BPS is the cat with the cream after winning shareholder showdown
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After beating a board spill last week by a small margin, tech provider BPS Technology has laid out a game plan to ward off another attack.
BPS, best known for its Bartercard business trading system, plans to extend its payments platform to consumers and cut $6 million in costs over three years, chairman Murray d’Almeida told investors.
Marketing agreements with Alipay and Alibaba.com are part of a three-year strategy to grow into China.
BPS (ASX:BPS) has been contacted for comment.
On Friday a majority of shareholders voted against a motion to sack the board put forward by two activist shareholders, Alceon Liquid Strategies and LHC Capital partners – who together own 8.8 percent of the business.
The challengers had said they had “overwhelming” support from institutional shareholders for a board spill based on concerns around corporate governance, rising debt and low free cashflow.
Alceon portfolio manager Daniel Chersky did not want to comment on the voting results — which saw all nine proposals defeated — or what course he would follow now.
Mr d’Almeida said BPS was talking to the rebellious shareholders and continuing with a board renewal process.
“Directors acknowledge the company could and should improve its communication with its major institutional investor base,” Mr d’Almeida said.
“Over the coming weeks I plan to engage with institutional shareholders and other market participants to discuss the matters raised in this announcement or other matters they wish to raise,” he said.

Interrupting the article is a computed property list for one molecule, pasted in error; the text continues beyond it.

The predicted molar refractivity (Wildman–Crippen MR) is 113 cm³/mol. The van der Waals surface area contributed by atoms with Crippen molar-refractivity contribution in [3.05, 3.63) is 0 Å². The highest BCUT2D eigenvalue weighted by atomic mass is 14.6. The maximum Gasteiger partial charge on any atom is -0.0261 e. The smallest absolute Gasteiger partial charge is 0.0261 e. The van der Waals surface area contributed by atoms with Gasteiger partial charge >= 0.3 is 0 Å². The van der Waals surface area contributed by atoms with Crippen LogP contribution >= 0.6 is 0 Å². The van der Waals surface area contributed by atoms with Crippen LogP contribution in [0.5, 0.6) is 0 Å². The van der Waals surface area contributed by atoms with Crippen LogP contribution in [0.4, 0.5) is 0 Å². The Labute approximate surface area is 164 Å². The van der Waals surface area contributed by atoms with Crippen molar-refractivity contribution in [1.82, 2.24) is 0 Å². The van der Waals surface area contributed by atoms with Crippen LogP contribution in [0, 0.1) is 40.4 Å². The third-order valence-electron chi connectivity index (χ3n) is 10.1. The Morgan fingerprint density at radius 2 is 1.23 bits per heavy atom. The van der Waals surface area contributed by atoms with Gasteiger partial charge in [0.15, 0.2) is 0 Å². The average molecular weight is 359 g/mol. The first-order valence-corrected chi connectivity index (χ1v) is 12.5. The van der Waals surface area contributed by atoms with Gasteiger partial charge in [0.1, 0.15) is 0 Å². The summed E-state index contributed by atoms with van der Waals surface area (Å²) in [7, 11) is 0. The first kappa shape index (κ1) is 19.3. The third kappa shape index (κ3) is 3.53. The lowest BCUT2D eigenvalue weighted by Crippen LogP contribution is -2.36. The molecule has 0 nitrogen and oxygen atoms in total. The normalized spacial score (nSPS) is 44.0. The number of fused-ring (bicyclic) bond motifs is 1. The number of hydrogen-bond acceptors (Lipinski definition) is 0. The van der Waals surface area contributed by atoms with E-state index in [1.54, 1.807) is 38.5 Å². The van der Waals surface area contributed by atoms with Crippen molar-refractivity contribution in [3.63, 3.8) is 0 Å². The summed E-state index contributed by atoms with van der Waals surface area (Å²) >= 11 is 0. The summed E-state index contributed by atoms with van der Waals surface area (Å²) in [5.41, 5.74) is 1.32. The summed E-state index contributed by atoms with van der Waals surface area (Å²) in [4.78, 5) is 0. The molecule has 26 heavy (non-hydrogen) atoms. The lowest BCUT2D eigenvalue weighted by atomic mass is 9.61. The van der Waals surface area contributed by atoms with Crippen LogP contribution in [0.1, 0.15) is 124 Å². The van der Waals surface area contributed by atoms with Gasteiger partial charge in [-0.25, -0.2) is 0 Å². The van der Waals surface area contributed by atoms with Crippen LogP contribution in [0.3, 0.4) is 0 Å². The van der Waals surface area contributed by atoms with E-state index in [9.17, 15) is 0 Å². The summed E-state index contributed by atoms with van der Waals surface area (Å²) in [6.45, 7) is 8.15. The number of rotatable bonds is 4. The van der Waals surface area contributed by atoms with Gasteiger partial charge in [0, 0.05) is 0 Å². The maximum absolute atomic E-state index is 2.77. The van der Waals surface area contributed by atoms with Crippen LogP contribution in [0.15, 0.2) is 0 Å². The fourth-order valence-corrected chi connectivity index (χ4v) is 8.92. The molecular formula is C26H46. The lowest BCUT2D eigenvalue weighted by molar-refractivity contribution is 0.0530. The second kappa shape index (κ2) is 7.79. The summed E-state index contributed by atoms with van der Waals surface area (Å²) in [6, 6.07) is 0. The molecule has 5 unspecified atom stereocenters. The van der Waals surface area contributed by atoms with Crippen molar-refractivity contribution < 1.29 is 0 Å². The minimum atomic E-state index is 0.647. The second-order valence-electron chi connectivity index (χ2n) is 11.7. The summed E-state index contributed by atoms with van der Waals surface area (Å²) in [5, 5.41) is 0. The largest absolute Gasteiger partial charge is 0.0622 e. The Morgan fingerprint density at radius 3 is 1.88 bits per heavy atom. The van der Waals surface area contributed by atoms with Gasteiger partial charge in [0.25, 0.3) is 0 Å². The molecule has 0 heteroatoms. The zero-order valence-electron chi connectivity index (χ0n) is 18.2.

And the claws come out
BPS raised a spirited defence against the challengers, claiming Alceon and LHC were “disseminating statements which are untrue or deliberately misrepresent certain events in order to create the impression of poor corporate governance.
“It is clear from the commentary provided in their Notice of Meeting that Alceon/LHC either do not understand our business and the accounting conventions that apply to technology companies or they are wilfully misrepresenting the facts to serve their own ends.”
The BPS board even suggested Alceon and LHC had potentially broken the law with “possible misuse by the requisitioning shareholders of members’ information”.
In September, before the board spill was proposed, chief executive Trevor Dietz said he would step down in 2018 and two independent board members would be appointed.
A global search was underway that would “even consider members of the opposite sex”.
Mr Dietz, Tony Wiese and Brian Hall listed BPS in 2014 for $1 a share. They stayed on the board as majority shareholders alongside Mr d’Almeida and Garth Barrett.
Last year BPS raised $27.5 million to buy the Entertainment Book, which contributed $65.8 million in revenue in fiscal 2017, tempered by the “disappointing” Bartercard business which saw revenue fall by $4.6 million.
The most recent accounts for BPS are the full year numbers, which showed a full year profit of $10 million, and a whopping $2.2 million spent on director and executor remuneration.